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Our minds are turbulent, like the rough waves close to the shore. The more we fight against the mind, the harder meditation and stillness become.
When you begin a mindfulness meditation practice, you’re agitated, moving—your thoughts are constantly tossed about. You might even start to ruminate on the negative things in your life like pain or trauma. In an attempt to force yourself into silence, you might try to fight through the distractions and the thoughts that are swirling around it. The experience can leave you feeling drowned and defeated, as silence appears an unattainable goal.
Embracing the mind in meditation is similar to finding the right wave. During a trip to the Florida Atlantic coast, my 11-year-old tried in frustration to ride the big waves close to shore with his boogie board. I noticed that the waves farther out were less turbulent. All it took was traveling 10 feet into the water to experience a smoother ride.
Attempting to quiet your mind for silent meditation can be like trying to fight the waves close to shore. The nature of your mind is to produce thought. Like the ocean, it has its own rhythm and flow. It should be respected, not feared or fought against.
In meditation, it’s pointless to become angry and frustrated when the mind persists with thought. It’s simply doing its job. Trying to fight those thoughts will only further your frustration and hinder your ability to experience complete mindfulness. Once you stop fighting against it and allow it to flow naturally, you can begin to retreat into the depths of your inner self beyond the chaos and distractions.
In practicing a mantra-based meditation technique such as Primordial Sound Meditation, you repeat your mantra effortlessly and easily. A mantra is a tool, which occupies the mind, so you can go deeper into meditation. A mantra, in essence, is a thought that replaces other thoughts. As you repeat your mantra, you will continue to have thoughts. But if you allow them to ebb and flow, you will experience a quieter mind as time goes on. Silent meditation will help you draw awareness away from your busy brain to achieve inner peace and happiness. The slowing of the breath and quietness of the mind brings you clarity to see all beautiful things within yourself as you become a reflection of the absolute perfection of the whole universe.
However, there is as much beauty in activity as there is in the calmer waters. If you can learn to appreciate the mind in its turbulence, you’ll be ready to experience its silence. The turmoil of the ocean brings gifts of beautiful shells, rocks, and sea creatures. The activity of the mind, when observed from a deeper place, can bring you creativity and solutions. It all depends on where you’re situated. Are you constantly being tossed about by the rough waves? Or are you floating effortlessly and fearlessly on your boogie board? Rooted in the silence acquired through your meditation practice, you will find it easier to step back into the commotion of daily living with a new perspective. In other words, accessing inner peace through silent retreat of the mind is not about stopping life’s imperfections, it’s about embracing them from a new point of view.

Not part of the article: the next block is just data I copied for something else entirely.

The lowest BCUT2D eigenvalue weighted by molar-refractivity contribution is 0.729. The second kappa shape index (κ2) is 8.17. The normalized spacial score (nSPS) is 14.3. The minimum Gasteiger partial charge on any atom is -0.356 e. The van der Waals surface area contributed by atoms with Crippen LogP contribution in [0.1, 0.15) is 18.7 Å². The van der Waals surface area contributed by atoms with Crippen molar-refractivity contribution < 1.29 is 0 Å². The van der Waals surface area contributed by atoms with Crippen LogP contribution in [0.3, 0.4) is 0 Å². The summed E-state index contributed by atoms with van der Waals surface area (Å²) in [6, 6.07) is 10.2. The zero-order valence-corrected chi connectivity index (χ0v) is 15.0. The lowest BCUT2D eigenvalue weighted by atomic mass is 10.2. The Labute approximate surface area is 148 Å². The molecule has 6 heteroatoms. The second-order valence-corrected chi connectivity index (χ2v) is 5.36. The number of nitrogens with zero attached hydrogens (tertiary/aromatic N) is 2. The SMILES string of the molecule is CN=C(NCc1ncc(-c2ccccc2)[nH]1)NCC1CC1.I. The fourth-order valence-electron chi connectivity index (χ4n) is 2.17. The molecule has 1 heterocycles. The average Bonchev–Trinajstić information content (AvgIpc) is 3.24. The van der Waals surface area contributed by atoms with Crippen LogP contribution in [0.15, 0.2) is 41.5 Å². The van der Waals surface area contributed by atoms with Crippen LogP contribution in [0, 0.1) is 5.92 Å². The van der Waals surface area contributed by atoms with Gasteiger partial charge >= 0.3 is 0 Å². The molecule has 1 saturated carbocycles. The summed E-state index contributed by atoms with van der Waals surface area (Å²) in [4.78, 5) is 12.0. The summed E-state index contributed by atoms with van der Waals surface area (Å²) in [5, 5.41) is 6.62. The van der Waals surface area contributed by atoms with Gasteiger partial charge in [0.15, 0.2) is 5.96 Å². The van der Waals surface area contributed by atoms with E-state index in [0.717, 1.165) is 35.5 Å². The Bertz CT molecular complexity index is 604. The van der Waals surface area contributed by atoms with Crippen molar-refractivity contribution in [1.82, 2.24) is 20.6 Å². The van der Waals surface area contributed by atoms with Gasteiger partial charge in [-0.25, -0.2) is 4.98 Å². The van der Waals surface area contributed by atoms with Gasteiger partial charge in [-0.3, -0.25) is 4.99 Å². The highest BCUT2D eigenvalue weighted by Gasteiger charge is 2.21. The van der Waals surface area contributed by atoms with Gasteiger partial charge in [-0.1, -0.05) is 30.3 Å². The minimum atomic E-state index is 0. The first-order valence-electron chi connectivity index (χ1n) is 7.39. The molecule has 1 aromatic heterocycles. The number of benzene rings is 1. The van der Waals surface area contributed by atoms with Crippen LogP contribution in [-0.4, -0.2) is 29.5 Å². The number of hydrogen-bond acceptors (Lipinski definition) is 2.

For example, prior to learning meditation, you may have become angry and frustrated each time your children forgot to put their toys away or your mother calls to criticize you. Now, with your new perspective, you may see your children’s creative Lego masterpieces as a stroke of genius rather than an annoying mess. And instead of a barrage of hurtful words, you may begin to see your mother’s criticism as loving concern in obscure packaging.
Often, new meditators come to me frustrated as they try to harness the mind or push thoughts away. They find it difficult and anxiety-provoking to sit down to meditate. They keep trying and feel they never arrive at the peacefulness they seek. The key is to allow the mind to be what it is; accept it as it is. Treat it with kindness and compassion. Once you do this, you might even find yourself amused and laughing at what it does.
Reticent to take my advice, my son remained at the shore. I took my board and went out about 15 to 20 feet. Then lying on the board, I allowed the waves to gently rock me where they wanted to take me. Slowly my board and I became a part of the rhythmic flow. It felt calm, peaceful, and safe. As I turned my gaze toward the shore, I saw swimmers struggling and being knocked over as they battled through the forceful crashing waves, often while keeping one foot on the sand. Yet, there I was serene and observant in deep waters.
At times we’re afraid to move beyond what we know. The unknown can be scary. Even in chaos, with one foot still on the ground, we feel safer. Let go and learn to trust that your inner self, beyond the mind, will take you where you need to go. Let yourself be carried by it, instead of fighting through it. And you, too, will become one with the flow and rhythm of the entire universe.
To go deeper into your meditation practice and learn how to reap the full benefits of silent meditation, sign up for our Silent Awakenings retreat.